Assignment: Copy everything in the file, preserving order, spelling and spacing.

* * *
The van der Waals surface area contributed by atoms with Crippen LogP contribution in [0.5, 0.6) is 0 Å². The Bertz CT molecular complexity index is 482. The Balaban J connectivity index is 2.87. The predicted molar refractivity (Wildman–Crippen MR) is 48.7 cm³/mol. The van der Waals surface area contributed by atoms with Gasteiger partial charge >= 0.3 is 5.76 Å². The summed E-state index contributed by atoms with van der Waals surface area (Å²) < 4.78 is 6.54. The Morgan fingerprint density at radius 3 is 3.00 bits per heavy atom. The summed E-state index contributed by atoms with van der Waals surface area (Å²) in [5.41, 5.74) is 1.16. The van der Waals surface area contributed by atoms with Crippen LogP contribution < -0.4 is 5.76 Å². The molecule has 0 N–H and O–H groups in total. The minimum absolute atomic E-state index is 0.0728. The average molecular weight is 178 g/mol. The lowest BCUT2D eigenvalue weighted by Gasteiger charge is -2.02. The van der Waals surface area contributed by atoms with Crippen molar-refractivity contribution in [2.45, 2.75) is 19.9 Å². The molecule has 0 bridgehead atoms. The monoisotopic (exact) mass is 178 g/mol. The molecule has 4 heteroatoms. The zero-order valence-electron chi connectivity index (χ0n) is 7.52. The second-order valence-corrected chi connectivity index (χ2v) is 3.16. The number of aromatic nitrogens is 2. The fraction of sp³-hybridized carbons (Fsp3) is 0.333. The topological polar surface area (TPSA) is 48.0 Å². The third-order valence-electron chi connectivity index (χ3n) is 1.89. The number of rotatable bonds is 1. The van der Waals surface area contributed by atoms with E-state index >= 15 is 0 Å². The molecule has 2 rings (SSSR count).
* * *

The van der Waals surface area contributed by atoms with Crippen LogP contribution in [0.5, 0.6) is 0 Å². The Bertz CT molecular complexity index is 482. The Balaban J connectivity index is 2.87. The predicted molar refractivity (Wildman–Crippen MR) is 48.7 cm³/mol. The van der Waals surface area contributed by atoms with Gasteiger partial charge >= 0.3 is 5.76 Å². The summed E-state index contributed by atoms with van der Waals surface area (Å²) < 4.78 is 6.54. The Morgan fingerprint density at radius 3 is 3.00 bits per heavy atom. The summed E-state index contributed by atoms with van der Waals surface area (Å²) in [5.41, 5.74) is 1.16. The van der Waals surface area contributed by atoms with Crippen LogP contribution < -0.4 is 5.76 Å². The molecule has 0 N–H and O–H groups in total. The minimum absolute atomic E-state index is 0.0728. The average molecular weight is 178 g/mol. The lowest BCUT2D eigenvalue weighted by Gasteiger charge is -2.02. The van der Waals surface area contributed by atoms with Crippen molar-refractivity contribution in [2.45, 2.75) is 19.9 Å². The molecule has 0 bridgehead atoms. The monoisotopic (exact) mass is 178 g/mol. The molecule has 4 heteroatoms. The zero-order valence-electron chi connectivity index (χ0n) is 7.52. The second-order valence-corrected chi connectivity index (χ2v) is 3.16. The number of aromatic nitrogens is 2. The fraction of sp³-hybridized carbons (Fsp3) is 0.333. The topological polar surface area (TPSA) is 48.0 Å². The third-order valence-electron chi connectivity index (χ3n) is 1.89. The number of rotatable bonds is 1. The van der Waals surface area contributed by atoms with E-state index >= 15 is 0 Å². The molecule has 2 rings (SSSR count).